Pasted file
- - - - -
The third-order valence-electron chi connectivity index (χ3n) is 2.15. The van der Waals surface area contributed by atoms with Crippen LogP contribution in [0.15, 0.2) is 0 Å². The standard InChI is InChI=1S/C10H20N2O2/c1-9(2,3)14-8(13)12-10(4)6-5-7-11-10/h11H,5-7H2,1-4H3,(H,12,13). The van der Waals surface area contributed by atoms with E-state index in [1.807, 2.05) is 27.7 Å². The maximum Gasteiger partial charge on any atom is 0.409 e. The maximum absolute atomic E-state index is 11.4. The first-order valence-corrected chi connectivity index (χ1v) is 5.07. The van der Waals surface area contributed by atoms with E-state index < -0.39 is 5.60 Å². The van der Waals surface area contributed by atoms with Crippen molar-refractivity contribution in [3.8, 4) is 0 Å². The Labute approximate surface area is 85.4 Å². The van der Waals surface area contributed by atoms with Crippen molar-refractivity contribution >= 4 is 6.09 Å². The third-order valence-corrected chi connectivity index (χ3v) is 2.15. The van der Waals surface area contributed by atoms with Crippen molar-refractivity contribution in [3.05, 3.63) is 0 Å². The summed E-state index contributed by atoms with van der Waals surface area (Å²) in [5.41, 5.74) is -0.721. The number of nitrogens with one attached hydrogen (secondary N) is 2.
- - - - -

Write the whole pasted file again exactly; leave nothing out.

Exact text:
The third-order valence-electron chi connectivity index (χ3n) is 2.15. The van der Waals surface area contributed by atoms with Crippen LogP contribution in [0.15, 0.2) is 0 Å². The standard InChI is InChI=1S/C10H20N2O2/c1-9(2,3)14-8(13)12-10(4)6-5-7-11-10/h11H,5-7H2,1-4H3,(H,12,13). The van der Waals surface area contributed by atoms with E-state index in [1.807, 2.05) is 27.7 Å². The maximum Gasteiger partial charge on any atom is 0.409 e. The maximum absolute atomic E-state index is 11.4. The first-order valence-corrected chi connectivity index (χ1v) is 5.07. The van der Waals surface area contributed by atoms with E-state index < -0.39 is 5.60 Å². The van der Waals surface area contributed by atoms with Crippen molar-refractivity contribution in [3.8, 4) is 0 Å². The Labute approximate surface area is 85.4 Å². The van der Waals surface area contributed by atoms with Crippen molar-refractivity contribution >= 4 is 6.09 Å². The third-order valence-corrected chi connectivity index (χ3v) is 2.15. The van der Waals surface area contributed by atoms with Crippen molar-refractivity contribution in [3.05, 3.63) is 0 Å². The summed E-state index contributed by atoms with van der Waals surface area (Å²) in [5.41, 5.74) is -0.721. The number of nitrogens with one attached hydrogen (secondary N) is 2.